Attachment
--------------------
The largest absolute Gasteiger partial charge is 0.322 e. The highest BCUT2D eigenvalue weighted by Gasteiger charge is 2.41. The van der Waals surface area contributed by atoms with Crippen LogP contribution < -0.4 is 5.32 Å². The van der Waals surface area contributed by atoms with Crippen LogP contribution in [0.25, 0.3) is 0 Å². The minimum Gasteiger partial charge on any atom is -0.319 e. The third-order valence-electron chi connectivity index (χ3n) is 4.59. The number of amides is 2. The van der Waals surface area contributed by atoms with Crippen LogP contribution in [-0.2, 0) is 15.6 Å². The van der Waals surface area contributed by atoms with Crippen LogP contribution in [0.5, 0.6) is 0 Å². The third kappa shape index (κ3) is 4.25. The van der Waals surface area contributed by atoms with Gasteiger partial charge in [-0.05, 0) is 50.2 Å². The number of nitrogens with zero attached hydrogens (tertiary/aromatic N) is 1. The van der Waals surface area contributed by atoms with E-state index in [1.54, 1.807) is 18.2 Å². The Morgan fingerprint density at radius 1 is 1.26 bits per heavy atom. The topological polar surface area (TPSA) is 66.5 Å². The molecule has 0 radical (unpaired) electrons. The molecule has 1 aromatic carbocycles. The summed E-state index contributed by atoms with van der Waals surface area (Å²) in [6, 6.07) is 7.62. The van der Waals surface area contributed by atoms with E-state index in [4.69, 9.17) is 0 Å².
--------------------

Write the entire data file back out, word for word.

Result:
The largest absolute Gasteiger partial charge is 0.322 e. The highest BCUT2D eigenvalue weighted by Gasteiger charge is 2.41. The van der Waals surface area contributed by atoms with Crippen LogP contribution < -0.4 is 5.32 Å². The van der Waals surface area contributed by atoms with Crippen LogP contribution in [0.25, 0.3) is 0 Å². The minimum Gasteiger partial charge on any atom is -0.319 e. The third-order valence-electron chi connectivity index (χ3n) is 4.59. The number of amides is 2. The van der Waals surface area contributed by atoms with Crippen LogP contribution in [-0.2, 0) is 15.6 Å². The van der Waals surface area contributed by atoms with Crippen LogP contribution in [0.5, 0.6) is 0 Å². The third kappa shape index (κ3) is 4.25. The van der Waals surface area contributed by atoms with Gasteiger partial charge in [-0.05, 0) is 50.2 Å². The number of nitrogens with zero attached hydrogens (tertiary/aromatic N) is 1. The van der Waals surface area contributed by atoms with E-state index in [1.54, 1.807) is 18.2 Å². The Morgan fingerprint density at radius 1 is 1.26 bits per heavy atom. The topological polar surface area (TPSA) is 66.5 Å². The molecule has 0 radical (unpaired) electrons. The molecule has 1 aromatic carbocycles. The summed E-state index contributed by atoms with van der Waals surface area (Å²) in [6, 6.07) is 7.62. The van der Waals surface area contributed by atoms with E-state index in [4.69, 9.17) is 0 Å².